The unionist alliance, which includes Labour, especially Labour in Scotland, has since the 2014 referendum continued the anti independence propaganda. I think this is aimed primarily at the 55% who voted NO and, it is aimed at encouraging them to stay with that position.

    The reasoning is that the complex of ‘Project Fear’ arguments was successful with them on the last occasion and so repeating them, like the catechism, helps them to ‘keep the faith’ (as the unionists in Northern Ireland often say about protestantism/unionism). Jeremy Corbyn spouted the lie about ‘you’ll have to join the Euro’. The conference tagline was STRONGER TOGETHER – not much change from BT.

    Labour in Scotland has dropped to 15% with 1/4 of former supporters having switched to the Tories. Those in that 15% appear to me to be a group which might be amenable to arguments about an independent Scotland, especially with the likelihood of Conservative wins in 2020 and 2025 and, possibly beyond.

    I suspect that many of those 15% are, like me, in their seventh decade or beyond, and so the chances of seeing another Labour Government in the UK is unlikely in our lifetimes. So let’s bequeath to our younger fellow Scots a country of their own to shape as they see fit.

  2. It was an error – but the unionist campaign has indulged in more subtle forms of racism before. It’s thrust is better expressed as ‘mindless barbarians pose a threat to your family and future’, and that’s a theme with a long, long history (notably in 1744) – updated by the Tories to having your pocket picked by Mr Salmond.

    I actually find the ‘antidote to Brexit’ part more astonishing, not just because it is vacuous, but because it can be said by a politician whose own constituency voted heavily against leaving speaking in a country which also voted heavily to remain.

    It was the ideal opportunity for an ambitious and relatively independent Labour politician to strike a blow against the Brexiteers, support the Scottish leader (who voted against triggering Art 50), and put a bit of fire back into the remainers on both sides of the border.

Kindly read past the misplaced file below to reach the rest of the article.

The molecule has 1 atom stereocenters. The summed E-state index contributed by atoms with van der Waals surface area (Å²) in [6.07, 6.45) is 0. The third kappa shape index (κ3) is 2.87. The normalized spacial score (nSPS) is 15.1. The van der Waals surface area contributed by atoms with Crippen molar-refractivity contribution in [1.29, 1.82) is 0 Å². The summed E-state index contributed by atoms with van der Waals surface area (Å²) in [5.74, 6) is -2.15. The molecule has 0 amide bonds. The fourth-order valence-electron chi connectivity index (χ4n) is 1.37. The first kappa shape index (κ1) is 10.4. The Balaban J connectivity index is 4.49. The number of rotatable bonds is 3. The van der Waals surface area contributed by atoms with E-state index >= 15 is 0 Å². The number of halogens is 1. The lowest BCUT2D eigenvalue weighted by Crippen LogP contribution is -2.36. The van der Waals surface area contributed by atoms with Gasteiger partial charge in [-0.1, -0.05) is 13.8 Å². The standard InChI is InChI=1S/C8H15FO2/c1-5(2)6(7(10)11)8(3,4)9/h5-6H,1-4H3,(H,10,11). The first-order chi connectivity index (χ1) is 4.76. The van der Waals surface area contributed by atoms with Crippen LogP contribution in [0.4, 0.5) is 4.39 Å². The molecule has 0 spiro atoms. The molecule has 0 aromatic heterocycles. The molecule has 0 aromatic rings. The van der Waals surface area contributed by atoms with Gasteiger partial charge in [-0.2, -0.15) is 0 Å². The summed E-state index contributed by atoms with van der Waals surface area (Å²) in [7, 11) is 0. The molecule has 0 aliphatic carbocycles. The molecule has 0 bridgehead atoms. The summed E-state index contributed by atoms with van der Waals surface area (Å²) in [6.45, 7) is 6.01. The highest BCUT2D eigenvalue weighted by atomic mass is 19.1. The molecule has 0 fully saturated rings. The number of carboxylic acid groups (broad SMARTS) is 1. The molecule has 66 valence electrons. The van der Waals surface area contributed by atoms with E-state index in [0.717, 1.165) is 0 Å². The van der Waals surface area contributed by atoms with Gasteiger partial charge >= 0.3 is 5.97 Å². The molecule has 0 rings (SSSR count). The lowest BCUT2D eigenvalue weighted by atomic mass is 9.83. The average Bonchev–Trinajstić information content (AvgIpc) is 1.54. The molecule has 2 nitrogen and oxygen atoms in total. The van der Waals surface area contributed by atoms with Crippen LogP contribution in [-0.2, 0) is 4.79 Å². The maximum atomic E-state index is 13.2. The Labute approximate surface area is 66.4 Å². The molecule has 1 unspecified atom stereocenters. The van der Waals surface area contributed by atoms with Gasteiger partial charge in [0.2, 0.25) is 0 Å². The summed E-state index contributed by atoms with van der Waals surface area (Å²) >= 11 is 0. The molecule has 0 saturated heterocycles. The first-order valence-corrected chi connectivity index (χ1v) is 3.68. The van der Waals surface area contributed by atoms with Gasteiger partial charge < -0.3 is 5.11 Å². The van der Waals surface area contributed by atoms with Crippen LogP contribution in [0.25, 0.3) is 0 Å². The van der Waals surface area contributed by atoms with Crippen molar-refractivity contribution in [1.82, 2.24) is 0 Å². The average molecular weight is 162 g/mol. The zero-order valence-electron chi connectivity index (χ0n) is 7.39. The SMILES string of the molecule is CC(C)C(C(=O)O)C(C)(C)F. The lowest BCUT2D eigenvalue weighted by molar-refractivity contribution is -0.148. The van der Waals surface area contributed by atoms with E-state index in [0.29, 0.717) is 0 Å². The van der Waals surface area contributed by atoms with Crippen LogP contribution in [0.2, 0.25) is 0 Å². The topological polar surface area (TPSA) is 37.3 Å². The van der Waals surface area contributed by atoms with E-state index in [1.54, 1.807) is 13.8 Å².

Instead…..well, the best I can say is missed opportunity. If Sadiq came out on the doorstep with me and heard what Laboour voters are saying about Brexit, he might have got a bit more insight….

  3. […] supporters racist  – And I’m not going there because there have been so many good blogs and articles pointing out what a huge pile of steaming shite that […]

  4. I’d like to see the mainstream media cover this in some depth, however that’s a forlorn expectation.

  5. Two points I feel need highlighted – Khan said that we in Scotland should work together with the rest of the UK to fight for a better way ahead, this seems a bit rich from a Labour Party representative when they have refused umpteen times to consider working with the SNP

    The second is the focus on London’s differences from the rest of England. Any English politicians pushing this line should be ashamed of themselves. London is the capital of England and should be leading the way to ensure all English regions can thrive, not cutting the capital off from the rest of the country. Imagine if Edinburgh MSPs tried this line in Scotland!